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Action on policy. Toombs Superior Court. Before Judge McMillan.
Plaintiff-widow, as beneficiary of decedent-insured's life insurance policy, brought suit against defendant-Old Republic Life Insurance Company upon defendant's refusal to pay on the policy at the death of the insured. The insurer maintained that it was not liable on the policy since the insured, in obtaining his policy, had made material misrepresentations as to his health. From the grant of defendant's motion for summary judgment and the consequent denial of plaintiff's motion for summary judgment, plaintiff appeals. We affirm.
1. We cannot agree that the trial court abused its discretion in extending the time for filing defendant's motion for summary judgment upon defendant's showing of good cause. See Code Ann. 81A-106 (b). Moreover, it appears that defendant did not file a motion for summary judgment after the original deadline date established by the court. Rather, defendant merely amended its motion to dismiss by the introduction of medical records and affidavits, converting it into a motion for summary judgment.
2. Nor can we agree with appellant's contentions of error in regard to the trial court's grant of defendant's motion to release certain of the decedent's Veterans Administration medical records.
38 USCA 4132 (b) (2) provides that "[w]hether or not any patient or subject, with respect to whom any given record referred to in subsection (a) of this section is maintained, gives written consent, the content of such record may be disclosed by the Administrator as follows:
"(C) If authorized by an appropriate order of a court of competent jurisdiction granted after application showing good cause therefor. In assessing good cause the court shall weigh the public interest and the need for disclosure against the injury to the patient or subject, to the physician-patient relationship and to the treatment services . . ."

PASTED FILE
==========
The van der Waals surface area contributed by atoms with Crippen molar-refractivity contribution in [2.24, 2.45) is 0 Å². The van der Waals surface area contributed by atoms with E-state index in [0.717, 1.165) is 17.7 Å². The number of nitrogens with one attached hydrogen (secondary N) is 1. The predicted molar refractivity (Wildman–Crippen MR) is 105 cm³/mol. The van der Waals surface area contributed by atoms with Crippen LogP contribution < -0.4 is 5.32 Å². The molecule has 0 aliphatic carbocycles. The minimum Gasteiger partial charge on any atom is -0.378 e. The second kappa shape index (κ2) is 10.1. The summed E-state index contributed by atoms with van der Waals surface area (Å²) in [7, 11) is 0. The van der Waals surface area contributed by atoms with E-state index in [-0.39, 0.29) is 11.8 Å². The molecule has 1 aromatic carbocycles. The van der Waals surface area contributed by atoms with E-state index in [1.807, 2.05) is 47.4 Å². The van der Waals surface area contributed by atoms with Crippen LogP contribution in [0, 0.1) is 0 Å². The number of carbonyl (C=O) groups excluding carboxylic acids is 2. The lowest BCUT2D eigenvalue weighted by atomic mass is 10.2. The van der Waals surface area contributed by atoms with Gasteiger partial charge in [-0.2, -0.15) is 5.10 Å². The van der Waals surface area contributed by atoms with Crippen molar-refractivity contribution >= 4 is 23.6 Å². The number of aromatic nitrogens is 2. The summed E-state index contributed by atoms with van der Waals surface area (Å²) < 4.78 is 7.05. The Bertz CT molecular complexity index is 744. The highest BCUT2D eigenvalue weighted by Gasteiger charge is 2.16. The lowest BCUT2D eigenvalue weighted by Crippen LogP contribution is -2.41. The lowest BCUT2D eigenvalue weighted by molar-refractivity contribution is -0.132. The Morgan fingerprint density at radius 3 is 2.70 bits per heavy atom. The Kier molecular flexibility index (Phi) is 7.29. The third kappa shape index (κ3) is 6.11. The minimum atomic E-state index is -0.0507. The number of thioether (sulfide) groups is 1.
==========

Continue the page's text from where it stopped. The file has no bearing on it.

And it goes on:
Contrary to appellant's assertions, then, it was not a prerequisite to the release of the VA records in question that the "next of kin, executor, administrator, or other personal representative" of the decedent give prior written request for disclosure (see USCA 4132 (3)). Upon a showing of good cause therefor, the court in the instant case was authorized to release the records as requested by defendant.
3. Appellant asserts that the trial court erred in granting defendant's motion for summary judgment for the reason that the court improperly determined as a matter of law that the decedent had made material misrepresentations on his application of insurance.
The application for insurance asked the question: "Have you (you or your spouse) ever been told you had any of the following" (following which a number of illnesses were listed). Specifically, appellant argues that because there was no evidence that the decedent had been told that he had any of such diseases (despite the fact that he may have been treated for such illnesses), the court erred in finding that the insured had made misrepresentations when he responded negatively to the question. We disagree.
The evidence produced on motion for summary judgment showed that the decedent-insured had a history of and had been treated for pulmonary emphysema, hemoptysis (blood spitting), chronic brain syndrome (associated with the consumption of alcohol), hypertension, and epilepsy, along with other long standing physical problems, some for which he had been hospitalized. In view of the insured's medical history, we conclude, as did the trial court, that a jury could not find as a fact that the insured was unaware of or had no indication that he was not in sound health (question 5 on the application) or that he had not had any serious illness, disorder, or injury (question 4 on the application).